Nebula libp2p DHT crawler

Hi everyone,

For the last two weeks, I’ve built a libp2p DHT crawler, and I’d love to discuss some of the results so far. You can find the source code here:

There is also a Grafana-Dashboard available here: https://nebula.dtrautwein.eu/

Just send me a PM (if that’s possible here on discourse), and I’m happy to provide login credentials to view the board. In the remainder of this post, I’m just using screenshots.

The crawler runs every 30 minutes by connecting to the standard DHT bootstrap nodes and then recursively following all entries in the k-buckets until all peers have been visited.

The crawler tracks and persists the following information:

  • “Connectable” peers. This means, all peers that we could connect to AND fetch their DHT entries.
    • Their supported protocols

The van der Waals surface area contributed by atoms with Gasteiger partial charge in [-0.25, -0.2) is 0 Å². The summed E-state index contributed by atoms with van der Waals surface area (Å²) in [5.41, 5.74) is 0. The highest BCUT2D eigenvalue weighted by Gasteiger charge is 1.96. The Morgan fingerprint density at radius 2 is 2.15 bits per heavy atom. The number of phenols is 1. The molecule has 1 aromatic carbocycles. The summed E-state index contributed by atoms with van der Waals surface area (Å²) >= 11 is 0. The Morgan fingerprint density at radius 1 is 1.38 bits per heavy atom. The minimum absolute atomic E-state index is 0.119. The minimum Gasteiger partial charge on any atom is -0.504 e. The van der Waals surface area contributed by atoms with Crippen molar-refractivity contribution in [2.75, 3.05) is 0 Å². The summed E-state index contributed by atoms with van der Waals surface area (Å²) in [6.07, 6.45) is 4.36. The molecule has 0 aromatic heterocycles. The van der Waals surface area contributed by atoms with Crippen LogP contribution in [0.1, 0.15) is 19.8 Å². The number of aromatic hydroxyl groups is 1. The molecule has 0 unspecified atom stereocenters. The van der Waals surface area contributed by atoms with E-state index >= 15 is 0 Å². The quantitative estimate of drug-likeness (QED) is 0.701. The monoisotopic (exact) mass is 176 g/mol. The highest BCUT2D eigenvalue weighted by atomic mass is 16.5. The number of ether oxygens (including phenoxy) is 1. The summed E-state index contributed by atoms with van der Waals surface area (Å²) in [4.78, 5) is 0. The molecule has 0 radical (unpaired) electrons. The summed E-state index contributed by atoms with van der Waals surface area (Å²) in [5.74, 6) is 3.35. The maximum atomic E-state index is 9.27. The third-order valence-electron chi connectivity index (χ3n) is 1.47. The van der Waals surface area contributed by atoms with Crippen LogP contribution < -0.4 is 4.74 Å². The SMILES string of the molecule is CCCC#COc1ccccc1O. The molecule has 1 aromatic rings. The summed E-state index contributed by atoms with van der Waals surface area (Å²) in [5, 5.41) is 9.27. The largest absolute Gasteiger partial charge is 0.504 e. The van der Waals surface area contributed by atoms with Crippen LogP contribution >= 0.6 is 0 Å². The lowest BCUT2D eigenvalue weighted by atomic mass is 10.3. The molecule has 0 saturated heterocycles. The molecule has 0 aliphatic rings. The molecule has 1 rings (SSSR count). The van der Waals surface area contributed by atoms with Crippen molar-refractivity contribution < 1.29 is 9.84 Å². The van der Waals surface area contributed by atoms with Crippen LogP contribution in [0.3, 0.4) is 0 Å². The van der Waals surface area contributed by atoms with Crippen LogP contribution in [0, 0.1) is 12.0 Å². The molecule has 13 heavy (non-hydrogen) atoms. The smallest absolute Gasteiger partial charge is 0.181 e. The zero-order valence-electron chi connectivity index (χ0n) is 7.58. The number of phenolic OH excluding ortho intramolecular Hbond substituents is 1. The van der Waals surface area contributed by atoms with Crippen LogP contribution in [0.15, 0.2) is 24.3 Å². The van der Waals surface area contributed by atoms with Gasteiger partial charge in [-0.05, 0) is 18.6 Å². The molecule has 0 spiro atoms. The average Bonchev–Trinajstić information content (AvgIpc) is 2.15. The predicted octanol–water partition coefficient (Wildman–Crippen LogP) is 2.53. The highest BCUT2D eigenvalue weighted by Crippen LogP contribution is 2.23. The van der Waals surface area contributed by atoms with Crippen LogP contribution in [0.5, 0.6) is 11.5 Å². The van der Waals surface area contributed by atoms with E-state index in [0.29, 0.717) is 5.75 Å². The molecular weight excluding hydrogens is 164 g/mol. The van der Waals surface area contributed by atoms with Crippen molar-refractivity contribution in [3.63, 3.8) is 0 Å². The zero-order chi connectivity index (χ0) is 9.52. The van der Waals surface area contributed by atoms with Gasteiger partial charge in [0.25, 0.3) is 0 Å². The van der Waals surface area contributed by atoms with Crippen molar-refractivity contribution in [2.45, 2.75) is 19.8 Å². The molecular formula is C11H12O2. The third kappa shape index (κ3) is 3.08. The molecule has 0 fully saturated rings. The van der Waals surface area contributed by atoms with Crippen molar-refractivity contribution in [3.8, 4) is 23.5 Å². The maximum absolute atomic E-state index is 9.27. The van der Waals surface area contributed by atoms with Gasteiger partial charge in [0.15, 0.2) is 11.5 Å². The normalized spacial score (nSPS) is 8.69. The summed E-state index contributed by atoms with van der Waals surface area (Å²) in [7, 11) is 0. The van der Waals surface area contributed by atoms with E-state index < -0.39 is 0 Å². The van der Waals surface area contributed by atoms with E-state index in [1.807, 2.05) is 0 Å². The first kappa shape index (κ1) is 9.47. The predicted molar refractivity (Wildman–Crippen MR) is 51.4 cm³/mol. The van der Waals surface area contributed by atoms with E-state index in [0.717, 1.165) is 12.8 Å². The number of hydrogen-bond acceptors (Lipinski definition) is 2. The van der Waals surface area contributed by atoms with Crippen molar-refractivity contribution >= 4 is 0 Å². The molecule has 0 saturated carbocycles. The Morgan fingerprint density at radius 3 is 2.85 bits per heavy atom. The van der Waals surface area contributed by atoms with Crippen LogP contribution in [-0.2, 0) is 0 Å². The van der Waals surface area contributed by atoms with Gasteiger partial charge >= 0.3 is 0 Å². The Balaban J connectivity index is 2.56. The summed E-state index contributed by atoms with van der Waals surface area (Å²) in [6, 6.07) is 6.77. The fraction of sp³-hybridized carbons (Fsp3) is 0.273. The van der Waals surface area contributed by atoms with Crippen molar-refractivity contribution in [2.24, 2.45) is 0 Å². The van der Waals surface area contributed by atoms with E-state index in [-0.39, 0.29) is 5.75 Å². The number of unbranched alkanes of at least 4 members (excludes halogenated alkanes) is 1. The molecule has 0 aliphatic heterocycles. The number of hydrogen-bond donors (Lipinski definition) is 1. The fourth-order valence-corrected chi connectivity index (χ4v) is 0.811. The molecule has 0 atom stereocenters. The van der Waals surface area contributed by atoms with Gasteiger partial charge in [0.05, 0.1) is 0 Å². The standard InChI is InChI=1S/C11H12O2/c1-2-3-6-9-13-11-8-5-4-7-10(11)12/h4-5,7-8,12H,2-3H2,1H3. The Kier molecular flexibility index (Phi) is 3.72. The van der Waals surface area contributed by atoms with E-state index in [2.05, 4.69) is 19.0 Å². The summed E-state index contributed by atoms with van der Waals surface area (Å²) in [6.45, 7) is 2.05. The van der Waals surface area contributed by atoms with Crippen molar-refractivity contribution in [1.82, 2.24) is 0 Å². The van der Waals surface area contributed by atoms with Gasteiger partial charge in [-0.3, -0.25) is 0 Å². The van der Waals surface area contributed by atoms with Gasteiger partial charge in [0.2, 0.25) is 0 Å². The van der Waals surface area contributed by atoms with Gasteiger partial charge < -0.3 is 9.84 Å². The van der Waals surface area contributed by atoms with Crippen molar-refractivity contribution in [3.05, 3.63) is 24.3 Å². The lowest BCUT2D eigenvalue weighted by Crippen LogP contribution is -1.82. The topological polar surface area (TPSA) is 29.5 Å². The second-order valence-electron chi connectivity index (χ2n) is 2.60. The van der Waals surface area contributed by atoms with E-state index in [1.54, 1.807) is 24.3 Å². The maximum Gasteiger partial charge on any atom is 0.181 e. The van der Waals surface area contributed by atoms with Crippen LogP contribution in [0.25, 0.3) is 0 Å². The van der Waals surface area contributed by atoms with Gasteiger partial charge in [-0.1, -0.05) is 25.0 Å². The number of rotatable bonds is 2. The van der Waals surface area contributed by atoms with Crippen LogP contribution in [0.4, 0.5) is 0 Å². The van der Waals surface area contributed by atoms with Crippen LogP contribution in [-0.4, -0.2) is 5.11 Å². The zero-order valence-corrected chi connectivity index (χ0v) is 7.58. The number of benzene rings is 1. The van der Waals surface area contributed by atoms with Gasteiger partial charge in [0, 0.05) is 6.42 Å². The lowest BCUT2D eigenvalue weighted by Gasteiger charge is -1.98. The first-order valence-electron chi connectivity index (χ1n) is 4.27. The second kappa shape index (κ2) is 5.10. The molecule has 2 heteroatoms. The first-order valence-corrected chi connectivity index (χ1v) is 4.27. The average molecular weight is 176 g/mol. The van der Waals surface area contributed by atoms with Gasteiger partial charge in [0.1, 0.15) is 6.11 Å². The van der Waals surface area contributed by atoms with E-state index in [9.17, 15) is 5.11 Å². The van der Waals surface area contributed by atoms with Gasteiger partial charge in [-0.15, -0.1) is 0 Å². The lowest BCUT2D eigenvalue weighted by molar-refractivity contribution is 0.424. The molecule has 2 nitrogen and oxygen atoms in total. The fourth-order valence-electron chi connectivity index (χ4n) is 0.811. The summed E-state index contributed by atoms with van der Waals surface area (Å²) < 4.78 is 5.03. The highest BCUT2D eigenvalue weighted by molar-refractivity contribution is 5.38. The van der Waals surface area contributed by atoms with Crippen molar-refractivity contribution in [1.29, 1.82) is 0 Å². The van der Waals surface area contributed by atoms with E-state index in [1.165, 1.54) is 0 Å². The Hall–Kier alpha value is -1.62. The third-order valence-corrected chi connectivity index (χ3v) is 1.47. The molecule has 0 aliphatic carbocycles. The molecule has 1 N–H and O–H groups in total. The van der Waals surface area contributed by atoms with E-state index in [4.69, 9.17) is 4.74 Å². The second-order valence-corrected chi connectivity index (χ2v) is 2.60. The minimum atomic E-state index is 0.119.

• Their agent versions
    • Their peer IDs and associated multi-addresses
  • Undialable peers - peers that refused to connect or where the connection attempt timed out (timeout 60s)
    • Connection error reasons
      • i/o timeout
      • connection refused
      • protocol not supported
      • peer id mismatch
      • no route to host
      • network is unreachable
      • no good addresses
      • context deadline exceeded
      • no public IP address
      • max dial attempts exceeded
      • unknown

For every peer that the crawler could connect to it creates a Session entry in the database. This information includes:

type Session struct {
  // A unique id that identifies a particular session
  ID int
  // The peer ID in the form of Qm... or 12D3...
  PeerID string
  // When was the peer successfully dialed the first time
  FirstSuccessfulDial time.Time
  // When was the most recent successful dial
  LastSuccessfulDial time.Time
  // When should we try to dial the peer again
  NextDialAttempt null.Time
  // When did we notice that this peer is not reachable.
  // This cannot be null because otherwise the unique constraint
  // uq_peer_id_first_failed_dial would not work (nulls are distinct).
  // An unset value corresponds to the timestamp 1970-01-01
  FirstFailedDial time.Time
  // The duration that this peer was online due to multiple subsequent successful dials
  MinDuration null.String
  // The duration from the first successful dial to the point were it was unreachable